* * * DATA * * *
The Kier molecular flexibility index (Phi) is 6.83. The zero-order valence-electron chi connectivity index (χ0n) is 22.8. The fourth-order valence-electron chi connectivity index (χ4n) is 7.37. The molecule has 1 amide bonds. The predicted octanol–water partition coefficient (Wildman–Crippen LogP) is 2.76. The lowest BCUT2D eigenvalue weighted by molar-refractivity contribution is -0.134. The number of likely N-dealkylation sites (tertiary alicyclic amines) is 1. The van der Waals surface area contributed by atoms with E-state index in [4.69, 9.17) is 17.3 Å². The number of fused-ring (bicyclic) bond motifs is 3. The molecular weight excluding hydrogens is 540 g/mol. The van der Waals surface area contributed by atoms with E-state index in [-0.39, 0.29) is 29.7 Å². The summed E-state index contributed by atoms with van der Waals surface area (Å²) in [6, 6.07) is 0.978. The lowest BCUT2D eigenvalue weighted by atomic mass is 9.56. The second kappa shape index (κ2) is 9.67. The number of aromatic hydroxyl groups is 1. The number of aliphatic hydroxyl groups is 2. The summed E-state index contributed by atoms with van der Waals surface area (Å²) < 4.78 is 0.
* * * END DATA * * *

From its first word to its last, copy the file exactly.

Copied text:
The Kier molecular flexibility index (Phi) is 6.83. The zero-order valence-electron chi connectivity index (χ0n) is 22.8. The fourth-order valence-electron chi connectivity index (χ4n) is 7.37. The molecule has 1 amide bonds. The predicted octanol–water partition coefficient (Wildman–Crippen LogP) is 2.76. The lowest BCUT2D eigenvalue weighted by molar-refractivity contribution is -0.134. The number of likely N-dealkylation sites (tertiary alicyclic amines) is 1. The van der Waals surface area contributed by atoms with E-state index in [4.69, 9.17) is 17.3 Å². The number of fused-ring (bicyclic) bond motifs is 3. The molecular weight excluding hydrogens is 540 g/mol. The van der Waals surface area contributed by atoms with E-state index in [-0.39, 0.29) is 29.7 Å². The summed E-state index contributed by atoms with van der Waals surface area (Å²) in [6, 6.07) is 0.978. The lowest BCUT2D eigenvalue weighted by atomic mass is 9.56. The second kappa shape index (κ2) is 9.67. The number of aromatic hydroxyl groups is 1. The number of aliphatic hydroxyl groups is 2. The summed E-state index contributed by atoms with van der Waals surface area (Å²) < 4.78 is 0.